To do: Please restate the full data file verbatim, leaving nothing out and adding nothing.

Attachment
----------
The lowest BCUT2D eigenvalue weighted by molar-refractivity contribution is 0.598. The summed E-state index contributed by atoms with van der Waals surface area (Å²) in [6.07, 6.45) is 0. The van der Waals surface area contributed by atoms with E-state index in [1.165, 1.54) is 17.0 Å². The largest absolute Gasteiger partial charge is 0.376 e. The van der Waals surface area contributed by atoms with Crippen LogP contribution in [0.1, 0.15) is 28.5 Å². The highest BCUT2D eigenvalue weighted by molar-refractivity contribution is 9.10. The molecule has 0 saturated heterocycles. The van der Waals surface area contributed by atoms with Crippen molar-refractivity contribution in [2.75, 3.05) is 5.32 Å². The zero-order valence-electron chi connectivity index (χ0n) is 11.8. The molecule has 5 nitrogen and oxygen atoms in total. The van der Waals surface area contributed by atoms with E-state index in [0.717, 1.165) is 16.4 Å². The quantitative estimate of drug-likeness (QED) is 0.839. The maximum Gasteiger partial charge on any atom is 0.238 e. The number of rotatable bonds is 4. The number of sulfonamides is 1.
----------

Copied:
The lowest BCUT2D eigenvalue weighted by molar-refractivity contribution is 0.598. The summed E-state index contributed by atoms with van der Waals surface area (Å²) in [6.07, 6.45) is 0. The van der Waals surface area contributed by atoms with E-state index in [1.165, 1.54) is 17.0 Å². The largest absolute Gasteiger partial charge is 0.376 e. The van der Waals surface area contributed by atoms with Crippen LogP contribution in [0.1, 0.15) is 28.5 Å². The highest BCUT2D eigenvalue weighted by molar-refractivity contribution is 9.10. The molecule has 0 saturated heterocycles. The van der Waals surface area contributed by atoms with Crippen molar-refractivity contribution in [2.75, 3.05) is 5.32 Å². The zero-order valence-electron chi connectivity index (χ0n) is 11.8. The molecule has 5 nitrogen and oxygen atoms in total. The van der Waals surface area contributed by atoms with E-state index in [0.717, 1.165) is 16.4 Å². The quantitative estimate of drug-likeness (QED) is 0.839. The maximum Gasteiger partial charge on any atom is 0.238 e. The number of rotatable bonds is 4. The number of sulfonamides is 1.